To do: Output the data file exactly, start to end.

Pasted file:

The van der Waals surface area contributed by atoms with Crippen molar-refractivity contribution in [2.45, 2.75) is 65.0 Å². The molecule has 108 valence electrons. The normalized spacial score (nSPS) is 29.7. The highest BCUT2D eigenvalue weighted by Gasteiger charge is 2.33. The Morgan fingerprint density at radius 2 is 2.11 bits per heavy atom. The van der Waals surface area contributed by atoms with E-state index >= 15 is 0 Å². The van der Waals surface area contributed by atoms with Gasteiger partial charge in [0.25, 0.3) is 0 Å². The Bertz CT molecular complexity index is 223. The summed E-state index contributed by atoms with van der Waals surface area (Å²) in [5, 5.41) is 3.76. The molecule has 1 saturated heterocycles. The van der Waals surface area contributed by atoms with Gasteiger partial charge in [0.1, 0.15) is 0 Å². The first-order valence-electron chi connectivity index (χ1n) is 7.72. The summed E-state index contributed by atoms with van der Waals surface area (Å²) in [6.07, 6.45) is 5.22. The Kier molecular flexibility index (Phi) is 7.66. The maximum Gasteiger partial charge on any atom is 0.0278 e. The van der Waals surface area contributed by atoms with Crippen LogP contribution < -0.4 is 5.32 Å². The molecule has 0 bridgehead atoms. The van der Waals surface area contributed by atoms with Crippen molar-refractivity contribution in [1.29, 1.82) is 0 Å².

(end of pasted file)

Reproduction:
The van der Waals surface area contributed by atoms with Crippen molar-refractivity contribution in [2.45, 2.75) is 65.0 Å². The molecule has 108 valence electrons. The normalized spacial score (nSPS) is 29.7. The highest BCUT2D eigenvalue weighted by Gasteiger charge is 2.33. The Morgan fingerprint density at radius 2 is 2.11 bits per heavy atom. The van der Waals surface area contributed by atoms with E-state index >= 15 is 0 Å². The van der Waals surface area contributed by atoms with Gasteiger partial charge in [0.25, 0.3) is 0 Å². The Bertz CT molecular complexity index is 223. The summed E-state index contributed by atoms with van der Waals surface area (Å²) in [5, 5.41) is 3.76. The molecule has 1 saturated heterocycles. The van der Waals surface area contributed by atoms with Gasteiger partial charge in [0.1, 0.15) is 0 Å². The first-order valence-electron chi connectivity index (χ1n) is 7.72. The summed E-state index contributed by atoms with van der Waals surface area (Å²) in [6.07, 6.45) is 5.22. The Kier molecular flexibility index (Phi) is 7.66. The maximum Gasteiger partial charge on any atom is 0.0278 e. The van der Waals surface area contributed by atoms with Crippen LogP contribution < -0.4 is 5.32 Å². The molecule has 0 bridgehead atoms. The van der Waals surface area contributed by atoms with Crippen molar-refractivity contribution in [1.29, 1.82) is 0 Å².